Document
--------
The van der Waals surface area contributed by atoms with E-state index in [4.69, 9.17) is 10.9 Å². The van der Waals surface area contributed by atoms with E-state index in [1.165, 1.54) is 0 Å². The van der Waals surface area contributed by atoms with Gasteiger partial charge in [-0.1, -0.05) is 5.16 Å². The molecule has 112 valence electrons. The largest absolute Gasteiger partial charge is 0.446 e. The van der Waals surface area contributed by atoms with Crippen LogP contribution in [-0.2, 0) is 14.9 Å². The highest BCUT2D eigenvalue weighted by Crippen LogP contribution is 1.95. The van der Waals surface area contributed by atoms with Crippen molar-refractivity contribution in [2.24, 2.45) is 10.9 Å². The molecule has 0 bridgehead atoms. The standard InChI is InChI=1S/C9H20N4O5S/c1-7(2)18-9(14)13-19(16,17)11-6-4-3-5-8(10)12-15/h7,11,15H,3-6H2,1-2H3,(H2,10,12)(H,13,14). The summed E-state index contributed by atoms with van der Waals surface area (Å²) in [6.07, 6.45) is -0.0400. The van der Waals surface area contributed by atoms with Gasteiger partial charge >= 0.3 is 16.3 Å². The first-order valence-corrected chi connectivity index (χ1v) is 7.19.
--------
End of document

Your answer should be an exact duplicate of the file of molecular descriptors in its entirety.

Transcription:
The van der Waals surface area contributed by atoms with E-state index in [4.69, 9.17) is 10.9 Å². The van der Waals surface area contributed by atoms with E-state index in [1.165, 1.54) is 0 Å². The van der Waals surface area contributed by atoms with Gasteiger partial charge in [-0.1, -0.05) is 5.16 Å². The molecule has 112 valence electrons. The largest absolute Gasteiger partial charge is 0.446 e. The van der Waals surface area contributed by atoms with Crippen LogP contribution in [-0.2, 0) is 14.9 Å². The highest BCUT2D eigenvalue weighted by Crippen LogP contribution is 1.95. The van der Waals surface area contributed by atoms with Crippen molar-refractivity contribution in [2.24, 2.45) is 10.9 Å². The molecule has 0 bridgehead atoms. The standard InChI is InChI=1S/C9H20N4O5S/c1-7(2)18-9(14)13-19(16,17)11-6-4-3-5-8(10)12-15/h7,11,15H,3-6H2,1-2H3,(H2,10,12)(H,13,14). The summed E-state index contributed by atoms with van der Waals surface area (Å²) in [6.07, 6.45) is -0.0400. The van der Waals surface area contributed by atoms with Gasteiger partial charge >= 0.3 is 16.3 Å². The first-order valence-corrected chi connectivity index (χ1v) is 7.19.